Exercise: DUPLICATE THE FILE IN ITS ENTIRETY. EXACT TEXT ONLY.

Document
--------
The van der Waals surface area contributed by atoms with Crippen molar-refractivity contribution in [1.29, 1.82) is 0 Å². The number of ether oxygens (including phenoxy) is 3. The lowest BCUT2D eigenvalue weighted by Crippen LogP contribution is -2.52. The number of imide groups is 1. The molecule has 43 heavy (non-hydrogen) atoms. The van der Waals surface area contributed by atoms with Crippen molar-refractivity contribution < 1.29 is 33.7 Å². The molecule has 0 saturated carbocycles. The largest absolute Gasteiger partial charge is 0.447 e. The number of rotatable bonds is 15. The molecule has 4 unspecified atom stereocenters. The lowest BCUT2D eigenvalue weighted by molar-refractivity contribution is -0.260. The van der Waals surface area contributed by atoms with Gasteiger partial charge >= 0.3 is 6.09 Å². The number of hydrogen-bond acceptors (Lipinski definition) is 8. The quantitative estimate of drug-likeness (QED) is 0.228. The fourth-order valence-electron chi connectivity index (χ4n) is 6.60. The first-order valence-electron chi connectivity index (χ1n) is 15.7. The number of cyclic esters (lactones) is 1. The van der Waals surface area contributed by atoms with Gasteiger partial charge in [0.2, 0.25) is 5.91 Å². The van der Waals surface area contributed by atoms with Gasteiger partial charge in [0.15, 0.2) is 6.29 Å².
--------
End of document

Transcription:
The van der Waals surface area contributed by atoms with Crippen molar-refractivity contribution in [1.29, 1.82) is 0 Å². The number of ether oxygens (including phenoxy) is 3. The lowest BCUT2D eigenvalue weighted by Crippen LogP contribution is -2.52. The number of imide groups is 1. The molecule has 43 heavy (non-hydrogen) atoms. The van der Waals surface area contributed by atoms with Crippen molar-refractivity contribution < 1.29 is 33.7 Å². The molecule has 0 saturated carbocycles. The largest absolute Gasteiger partial charge is 0.447 e. The number of rotatable bonds is 15. The molecule has 4 unspecified atom stereocenters. The lowest BCUT2D eigenvalue weighted by molar-refractivity contribution is -0.260. The van der Waals surface area contributed by atoms with Gasteiger partial charge >= 0.3 is 6.09 Å². The number of hydrogen-bond acceptors (Lipinski definition) is 8. The quantitative estimate of drug-likeness (QED) is 0.228. The fourth-order valence-electron chi connectivity index (χ4n) is 6.60. The first-order valence-electron chi connectivity index (χ1n) is 15.7. The number of cyclic esters (lactones) is 1. The van der Waals surface area contributed by atoms with Gasteiger partial charge in [0.2, 0.25) is 5.91 Å². The van der Waals surface area contributed by atoms with Gasteiger partial charge in [0.15, 0.2) is 6.29 Å².